Purchase this article with an account.
Katharina A. Wycisk, Birgit Budde, Silke Feil, Sergej Skosyrski, Francesca Buzzi, John Neidhardt, Esther Glaus, Peter Nürnberg, Klaus Ruether, Wolfgang Berger; Structural and Functional Abnormalities of Retinal Ribbon Synapses due to Cacna2d4 Mutation. Invest. Ophthalmol. Vis. Sci. 2006;47(8):3523-3530. doi: https://doi.org/10.1167/iovs.06-0271.
Download citation file:
© ARVO (1962-2015); The Authors (2016-present)
purpose. In a spontaneous mutant substrain of C57BL/10 mice, severely affected retinal ribbon-type synapses have been described. The retinopathy was accompanied by a substantial loss in the activities of the second-order neurons. Rod photoreceptor responses were maintained with reduced amplitude, whereas cone activities were absent. This study was conducted to identify the genetic defect underlying this hitherto unknown autosomal recessive cone–rod dysfunction.
methods. Genome-wide linkage analysis and screening of positional candidate genes were used to identify the causative mutation. Tissue-specific transcriptional activity of the defective gene was determined by Northern blot analysis and RT-PCR approaches. The number of cone photoreceptors was estimated by immunohistochemistry.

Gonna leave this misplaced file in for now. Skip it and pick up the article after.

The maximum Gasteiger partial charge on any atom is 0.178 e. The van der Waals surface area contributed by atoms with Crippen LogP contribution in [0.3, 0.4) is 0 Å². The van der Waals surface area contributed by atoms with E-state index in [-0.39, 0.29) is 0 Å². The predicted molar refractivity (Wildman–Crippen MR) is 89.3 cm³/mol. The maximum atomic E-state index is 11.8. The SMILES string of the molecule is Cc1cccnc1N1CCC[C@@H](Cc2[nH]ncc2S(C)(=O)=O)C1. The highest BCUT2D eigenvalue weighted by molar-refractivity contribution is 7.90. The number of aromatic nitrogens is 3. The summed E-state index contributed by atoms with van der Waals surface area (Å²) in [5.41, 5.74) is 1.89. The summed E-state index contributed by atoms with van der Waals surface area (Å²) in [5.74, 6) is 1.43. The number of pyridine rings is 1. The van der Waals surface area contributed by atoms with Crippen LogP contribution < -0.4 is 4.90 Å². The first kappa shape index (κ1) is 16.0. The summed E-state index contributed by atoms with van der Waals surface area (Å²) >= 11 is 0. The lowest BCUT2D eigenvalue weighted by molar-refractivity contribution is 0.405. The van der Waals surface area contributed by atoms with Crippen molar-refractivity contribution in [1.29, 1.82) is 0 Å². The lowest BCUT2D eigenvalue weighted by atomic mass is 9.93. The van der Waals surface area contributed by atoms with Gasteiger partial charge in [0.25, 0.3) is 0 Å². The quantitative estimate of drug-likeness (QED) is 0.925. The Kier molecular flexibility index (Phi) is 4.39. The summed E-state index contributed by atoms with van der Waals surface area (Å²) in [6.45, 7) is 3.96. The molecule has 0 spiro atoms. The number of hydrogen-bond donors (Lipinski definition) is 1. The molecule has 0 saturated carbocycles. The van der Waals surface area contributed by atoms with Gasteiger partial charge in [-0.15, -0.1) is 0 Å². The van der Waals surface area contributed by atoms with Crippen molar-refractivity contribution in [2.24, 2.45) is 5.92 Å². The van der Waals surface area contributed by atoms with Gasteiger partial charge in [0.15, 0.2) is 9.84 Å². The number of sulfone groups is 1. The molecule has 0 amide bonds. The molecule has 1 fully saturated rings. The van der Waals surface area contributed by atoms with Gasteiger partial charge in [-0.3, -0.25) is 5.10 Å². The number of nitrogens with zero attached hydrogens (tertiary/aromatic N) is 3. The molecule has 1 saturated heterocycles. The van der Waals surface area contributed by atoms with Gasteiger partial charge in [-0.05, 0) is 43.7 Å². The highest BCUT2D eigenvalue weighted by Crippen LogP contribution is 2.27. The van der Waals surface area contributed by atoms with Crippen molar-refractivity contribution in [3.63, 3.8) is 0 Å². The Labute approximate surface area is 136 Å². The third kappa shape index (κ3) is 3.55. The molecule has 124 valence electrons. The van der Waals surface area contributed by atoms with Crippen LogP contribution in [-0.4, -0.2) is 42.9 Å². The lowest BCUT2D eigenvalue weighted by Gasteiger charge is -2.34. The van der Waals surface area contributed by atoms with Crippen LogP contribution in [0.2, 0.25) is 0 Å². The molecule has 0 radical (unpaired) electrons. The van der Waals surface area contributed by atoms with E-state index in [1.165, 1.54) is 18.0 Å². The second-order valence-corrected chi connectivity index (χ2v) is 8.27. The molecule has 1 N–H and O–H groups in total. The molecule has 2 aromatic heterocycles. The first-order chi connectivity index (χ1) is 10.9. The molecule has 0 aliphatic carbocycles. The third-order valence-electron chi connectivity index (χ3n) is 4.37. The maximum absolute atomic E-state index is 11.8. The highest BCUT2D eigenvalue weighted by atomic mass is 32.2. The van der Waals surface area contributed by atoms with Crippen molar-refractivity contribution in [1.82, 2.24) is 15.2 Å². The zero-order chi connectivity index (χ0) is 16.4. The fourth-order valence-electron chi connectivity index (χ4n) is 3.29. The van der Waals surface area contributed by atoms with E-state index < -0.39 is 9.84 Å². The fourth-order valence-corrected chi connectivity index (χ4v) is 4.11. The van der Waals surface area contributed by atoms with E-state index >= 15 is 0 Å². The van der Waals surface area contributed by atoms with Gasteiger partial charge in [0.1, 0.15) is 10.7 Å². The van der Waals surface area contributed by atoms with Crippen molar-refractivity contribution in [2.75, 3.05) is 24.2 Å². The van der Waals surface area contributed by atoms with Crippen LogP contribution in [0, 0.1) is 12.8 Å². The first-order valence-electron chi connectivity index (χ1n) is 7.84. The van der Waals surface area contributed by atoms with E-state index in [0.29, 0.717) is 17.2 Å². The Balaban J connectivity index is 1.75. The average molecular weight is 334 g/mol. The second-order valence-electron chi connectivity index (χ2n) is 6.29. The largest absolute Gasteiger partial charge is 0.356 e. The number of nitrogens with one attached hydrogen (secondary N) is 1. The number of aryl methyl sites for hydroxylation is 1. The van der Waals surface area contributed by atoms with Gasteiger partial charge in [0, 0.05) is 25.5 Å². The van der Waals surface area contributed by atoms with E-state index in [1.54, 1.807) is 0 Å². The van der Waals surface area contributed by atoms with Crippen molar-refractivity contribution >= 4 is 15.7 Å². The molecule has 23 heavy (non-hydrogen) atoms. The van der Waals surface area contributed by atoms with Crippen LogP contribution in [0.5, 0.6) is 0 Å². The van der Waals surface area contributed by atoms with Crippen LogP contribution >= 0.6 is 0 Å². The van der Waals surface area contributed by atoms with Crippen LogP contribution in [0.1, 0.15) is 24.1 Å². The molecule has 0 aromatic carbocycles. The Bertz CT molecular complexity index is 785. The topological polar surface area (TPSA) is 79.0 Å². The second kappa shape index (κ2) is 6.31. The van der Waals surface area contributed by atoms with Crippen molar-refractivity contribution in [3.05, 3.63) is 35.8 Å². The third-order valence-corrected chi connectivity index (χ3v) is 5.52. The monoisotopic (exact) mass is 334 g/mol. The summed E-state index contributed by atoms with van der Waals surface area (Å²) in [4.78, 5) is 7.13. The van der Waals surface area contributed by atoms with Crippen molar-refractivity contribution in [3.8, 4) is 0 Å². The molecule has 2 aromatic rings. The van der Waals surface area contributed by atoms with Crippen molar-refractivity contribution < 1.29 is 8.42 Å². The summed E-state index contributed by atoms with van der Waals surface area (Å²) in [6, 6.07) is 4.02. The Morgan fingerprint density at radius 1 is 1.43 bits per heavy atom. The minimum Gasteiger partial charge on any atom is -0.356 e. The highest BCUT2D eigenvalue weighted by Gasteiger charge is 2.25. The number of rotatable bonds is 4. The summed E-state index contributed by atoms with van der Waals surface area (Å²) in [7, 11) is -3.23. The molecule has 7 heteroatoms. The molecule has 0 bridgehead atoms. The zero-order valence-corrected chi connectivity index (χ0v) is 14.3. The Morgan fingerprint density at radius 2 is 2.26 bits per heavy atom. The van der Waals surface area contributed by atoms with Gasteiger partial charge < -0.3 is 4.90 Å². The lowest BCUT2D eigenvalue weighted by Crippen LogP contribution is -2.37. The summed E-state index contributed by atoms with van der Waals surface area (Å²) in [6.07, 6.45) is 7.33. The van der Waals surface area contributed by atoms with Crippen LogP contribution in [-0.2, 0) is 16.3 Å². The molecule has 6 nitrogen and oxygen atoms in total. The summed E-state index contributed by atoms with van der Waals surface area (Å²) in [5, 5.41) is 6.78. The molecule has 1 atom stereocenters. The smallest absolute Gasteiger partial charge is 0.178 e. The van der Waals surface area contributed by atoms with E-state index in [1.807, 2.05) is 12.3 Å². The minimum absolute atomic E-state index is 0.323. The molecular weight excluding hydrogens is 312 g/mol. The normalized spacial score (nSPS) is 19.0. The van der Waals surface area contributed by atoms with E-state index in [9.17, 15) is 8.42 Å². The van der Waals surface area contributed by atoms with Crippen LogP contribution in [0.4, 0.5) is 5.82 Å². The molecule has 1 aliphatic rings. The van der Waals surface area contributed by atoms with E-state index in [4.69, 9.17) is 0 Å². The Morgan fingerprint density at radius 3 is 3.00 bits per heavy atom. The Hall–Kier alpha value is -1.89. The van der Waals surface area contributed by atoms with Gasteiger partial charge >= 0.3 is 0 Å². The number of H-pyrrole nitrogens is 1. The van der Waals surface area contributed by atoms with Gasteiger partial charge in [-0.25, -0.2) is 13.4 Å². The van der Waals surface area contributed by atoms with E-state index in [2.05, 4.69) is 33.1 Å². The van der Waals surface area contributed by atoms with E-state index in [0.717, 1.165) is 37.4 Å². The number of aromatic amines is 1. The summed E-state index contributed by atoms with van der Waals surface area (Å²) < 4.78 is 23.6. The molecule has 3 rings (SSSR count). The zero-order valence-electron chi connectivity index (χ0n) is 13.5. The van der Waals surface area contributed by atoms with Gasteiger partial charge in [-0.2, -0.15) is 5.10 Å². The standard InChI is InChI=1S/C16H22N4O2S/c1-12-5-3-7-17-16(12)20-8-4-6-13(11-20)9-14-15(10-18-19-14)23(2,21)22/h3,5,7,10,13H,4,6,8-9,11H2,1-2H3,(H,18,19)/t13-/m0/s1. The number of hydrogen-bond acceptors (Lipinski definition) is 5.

results. The mutation was localized to a 275-kb region of chromosome 6. Within this candidate interval, a homozygous frameshift mutation (c.2367insC) was identified in the Cacna2d4 gene of affected animals. This gene codes for an L-type calcium channel auxiliary subunit of the α2δ type. The mutation introduces a premature stop codon that truncates one third of the predicted Cacna2d4 protein. A severe reduction in Cacna2d4 transcript levels observed in mutant retinas probably results in the lack of Cacna2d4 protein. The mutation leads to significant loss of rods, whereas the number of cone cells remains unaffected until 6 weeks of age.
conclusions. The Cacna2d4 mutation underlies a novel channelopathy leading to cone–rod dysfunction in the visual system of mice and provides a new candidate gene for human retinal disorders including night blindness, retinitis pigmentosa, and cone–rod dystrophies.
This PDF is available to Subscribers Only